In the first interview there is a brief exchange with Roger Strassburg in which Galbraith discusses the idea that the 1986 tax reforms, which followed the “lower the rates, broaden the base” mantra that we’re still hearing from lawmakers, may have contributed to dramatic increases in executive salaries:
JG: In the U.S. In the 1980’s, the progressive reform which was developed by Bill Bradley and Dick Gephardt in Congress was to reduce the top tax rates by extending the base, because the system of very high marginal rates was so riddled with loopholes and exemptions that top earners by and large didn’t pay it unless they were of a very peculiar type, for example a celebrity athlete like Bill Bradley himself or Jack Kemp, who was also in the Congress at the time. They paid very high rates on that sort of straight salary income that they had. But if you were in any kind of business activity, you had a depletion allowance or timber allowance or some other damn thing that got you out of that.
RS: That seems to kind of be the way that things always run, though, that wages and salaries end up getting taxed higher than anything else. It seems to happen in every country.
JG: That may very well be, but the point of the ’86 act was to reduce the rates at the top, but to expand the base such as to be revenue-neutral, which it largely was. I think the long-term implications of the ’86 act are only now being recognized in the economics profession. A major thing that it did was to – and that’s true also of the earlier Reagan cuts – was to create a strong incentive for corporations to shift income directly to their chief executives. I think the CEO boom was partly an artifact of the reduction of marginal tax rates, and that had very pernicious effects on corporate governance in the United States. I wrote about this in a previous book, in The Predator State, and I’m now beginning to see some commentary. I know that Thomas Piketty has come to the same conclusion.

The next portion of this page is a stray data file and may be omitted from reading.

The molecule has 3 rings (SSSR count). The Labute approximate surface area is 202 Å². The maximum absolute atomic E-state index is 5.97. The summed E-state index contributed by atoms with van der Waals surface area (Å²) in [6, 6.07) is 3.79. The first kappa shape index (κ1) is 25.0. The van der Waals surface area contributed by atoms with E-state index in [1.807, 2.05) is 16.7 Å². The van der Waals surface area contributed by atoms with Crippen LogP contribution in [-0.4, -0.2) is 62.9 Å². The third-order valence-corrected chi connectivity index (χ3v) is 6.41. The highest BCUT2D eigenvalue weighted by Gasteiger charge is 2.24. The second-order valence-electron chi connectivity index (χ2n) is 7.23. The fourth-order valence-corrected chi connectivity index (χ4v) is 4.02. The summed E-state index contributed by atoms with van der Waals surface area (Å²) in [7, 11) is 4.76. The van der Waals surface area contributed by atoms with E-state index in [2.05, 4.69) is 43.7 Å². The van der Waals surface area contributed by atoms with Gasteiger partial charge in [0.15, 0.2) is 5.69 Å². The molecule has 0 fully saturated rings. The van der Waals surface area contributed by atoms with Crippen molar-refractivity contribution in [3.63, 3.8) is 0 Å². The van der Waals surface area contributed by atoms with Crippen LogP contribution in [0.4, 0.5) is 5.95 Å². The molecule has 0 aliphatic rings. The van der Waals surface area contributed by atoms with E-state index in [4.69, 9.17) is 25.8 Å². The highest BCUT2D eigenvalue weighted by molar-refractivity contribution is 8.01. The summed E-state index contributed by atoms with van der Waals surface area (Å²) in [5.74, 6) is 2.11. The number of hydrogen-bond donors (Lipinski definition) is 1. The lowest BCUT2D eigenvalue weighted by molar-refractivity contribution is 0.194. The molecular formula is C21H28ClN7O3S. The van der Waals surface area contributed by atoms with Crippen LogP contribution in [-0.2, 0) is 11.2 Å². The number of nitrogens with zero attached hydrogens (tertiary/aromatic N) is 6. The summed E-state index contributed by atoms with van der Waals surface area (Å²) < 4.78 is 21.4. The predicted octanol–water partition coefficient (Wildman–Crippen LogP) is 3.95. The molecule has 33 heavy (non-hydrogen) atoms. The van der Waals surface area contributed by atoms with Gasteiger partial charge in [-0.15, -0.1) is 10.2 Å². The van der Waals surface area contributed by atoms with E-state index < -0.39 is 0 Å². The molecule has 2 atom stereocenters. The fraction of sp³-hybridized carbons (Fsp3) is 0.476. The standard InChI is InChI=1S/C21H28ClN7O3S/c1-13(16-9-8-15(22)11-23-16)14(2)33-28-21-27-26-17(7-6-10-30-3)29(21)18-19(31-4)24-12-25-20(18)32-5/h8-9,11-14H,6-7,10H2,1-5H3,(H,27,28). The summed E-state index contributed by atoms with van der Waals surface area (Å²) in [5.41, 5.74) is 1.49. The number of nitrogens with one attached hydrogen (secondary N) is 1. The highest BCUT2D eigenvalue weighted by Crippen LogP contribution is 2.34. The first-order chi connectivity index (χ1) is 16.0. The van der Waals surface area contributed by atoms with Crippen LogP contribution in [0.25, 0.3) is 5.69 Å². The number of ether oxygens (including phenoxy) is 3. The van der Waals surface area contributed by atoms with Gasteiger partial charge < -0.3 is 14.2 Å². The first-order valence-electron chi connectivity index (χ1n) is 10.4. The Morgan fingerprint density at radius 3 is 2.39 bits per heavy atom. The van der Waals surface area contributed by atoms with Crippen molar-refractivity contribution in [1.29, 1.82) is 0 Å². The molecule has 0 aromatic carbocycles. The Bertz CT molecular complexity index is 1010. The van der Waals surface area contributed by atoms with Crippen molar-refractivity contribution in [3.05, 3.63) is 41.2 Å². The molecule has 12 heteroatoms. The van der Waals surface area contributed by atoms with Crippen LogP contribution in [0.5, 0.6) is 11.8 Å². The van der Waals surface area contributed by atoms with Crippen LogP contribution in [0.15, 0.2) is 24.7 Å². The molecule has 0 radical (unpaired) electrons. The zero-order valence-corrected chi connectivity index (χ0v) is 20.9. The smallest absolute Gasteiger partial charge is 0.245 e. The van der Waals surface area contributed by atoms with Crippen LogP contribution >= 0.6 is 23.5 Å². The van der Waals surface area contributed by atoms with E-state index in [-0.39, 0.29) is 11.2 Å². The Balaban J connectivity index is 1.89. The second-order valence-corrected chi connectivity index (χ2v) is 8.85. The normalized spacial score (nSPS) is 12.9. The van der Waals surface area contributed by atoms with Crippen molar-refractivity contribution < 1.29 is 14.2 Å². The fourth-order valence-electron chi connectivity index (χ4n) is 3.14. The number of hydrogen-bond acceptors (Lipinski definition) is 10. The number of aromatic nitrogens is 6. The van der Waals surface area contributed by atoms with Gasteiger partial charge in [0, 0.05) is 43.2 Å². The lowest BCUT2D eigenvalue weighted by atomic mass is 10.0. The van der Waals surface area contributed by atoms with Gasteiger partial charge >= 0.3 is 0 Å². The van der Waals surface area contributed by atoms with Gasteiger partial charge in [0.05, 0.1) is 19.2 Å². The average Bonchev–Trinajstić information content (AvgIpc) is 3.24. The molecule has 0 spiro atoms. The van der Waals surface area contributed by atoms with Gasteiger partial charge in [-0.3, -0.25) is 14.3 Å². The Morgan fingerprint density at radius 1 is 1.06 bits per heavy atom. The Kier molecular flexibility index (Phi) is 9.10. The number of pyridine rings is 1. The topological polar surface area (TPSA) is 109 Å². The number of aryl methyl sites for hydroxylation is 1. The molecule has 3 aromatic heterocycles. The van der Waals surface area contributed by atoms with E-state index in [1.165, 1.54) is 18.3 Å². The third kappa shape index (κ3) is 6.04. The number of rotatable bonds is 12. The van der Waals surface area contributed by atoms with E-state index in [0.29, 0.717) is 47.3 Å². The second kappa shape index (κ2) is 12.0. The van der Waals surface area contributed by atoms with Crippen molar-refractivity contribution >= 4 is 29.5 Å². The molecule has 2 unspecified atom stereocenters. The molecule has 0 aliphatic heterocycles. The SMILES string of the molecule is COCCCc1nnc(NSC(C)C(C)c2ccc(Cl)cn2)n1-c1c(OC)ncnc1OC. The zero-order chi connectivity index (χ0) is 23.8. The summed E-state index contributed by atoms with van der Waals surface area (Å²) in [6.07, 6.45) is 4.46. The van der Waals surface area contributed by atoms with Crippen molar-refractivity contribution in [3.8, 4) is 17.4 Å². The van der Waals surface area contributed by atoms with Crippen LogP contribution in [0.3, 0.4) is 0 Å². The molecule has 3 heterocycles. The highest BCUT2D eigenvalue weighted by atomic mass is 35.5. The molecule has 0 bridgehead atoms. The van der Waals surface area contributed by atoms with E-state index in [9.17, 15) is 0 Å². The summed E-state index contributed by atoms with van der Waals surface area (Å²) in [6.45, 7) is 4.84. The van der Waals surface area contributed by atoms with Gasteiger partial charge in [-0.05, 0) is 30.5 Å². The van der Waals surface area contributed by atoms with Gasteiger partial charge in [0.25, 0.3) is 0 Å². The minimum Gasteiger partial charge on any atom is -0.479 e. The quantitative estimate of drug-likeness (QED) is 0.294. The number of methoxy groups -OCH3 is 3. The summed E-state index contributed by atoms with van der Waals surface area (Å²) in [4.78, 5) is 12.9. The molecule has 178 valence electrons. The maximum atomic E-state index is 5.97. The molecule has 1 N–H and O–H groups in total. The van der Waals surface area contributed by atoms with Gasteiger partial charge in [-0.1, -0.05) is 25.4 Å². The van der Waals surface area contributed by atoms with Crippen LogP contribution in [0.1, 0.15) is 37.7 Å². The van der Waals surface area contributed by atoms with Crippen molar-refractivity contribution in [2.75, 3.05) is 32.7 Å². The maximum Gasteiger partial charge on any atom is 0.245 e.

… [I]f you have a high marginal rate, then you have an incentive to retain earnings in the corporation and pay the corporate tax rate and then to use the retained earnings in ways that add indirectly to the consumption of your top executives. You build a skyscraper with lovely penthouses in it, you have corporate aircraft, you have the whole aspect of this that characterized the way the big corporations presented themselves in the 50’s and 60’s in the United States. And they stopped building skyscrapers – when was the last time one was built? Probably the World Trade Center in 1970. There was very, very little after that, and corporations started building basically campuses, which are much cheaper, and instead funneling the money directly into the pockets of their chief executives.
Jens Berger then plays devil’s advocate and offers up the familiar alternative theory that these compensation increases are simply a “normal market effect”:
JB: I have a question about the top earnings of the CEO’s. If you ask German mainstream economists, they say that’s a totally normal market effect. They even link it to the labor market. What do you think about this theory?
JG: One would have to ask, how was it that the chief executive officers suddenly acquired all sorts of skills that they didn’t happen to have thirty years ago when their companies were in fact more powerful and more stable and more prominent forces in the economy than they are today. It’s pretty hard to argue with a completely closed circle of reasoning such as you’ve just described.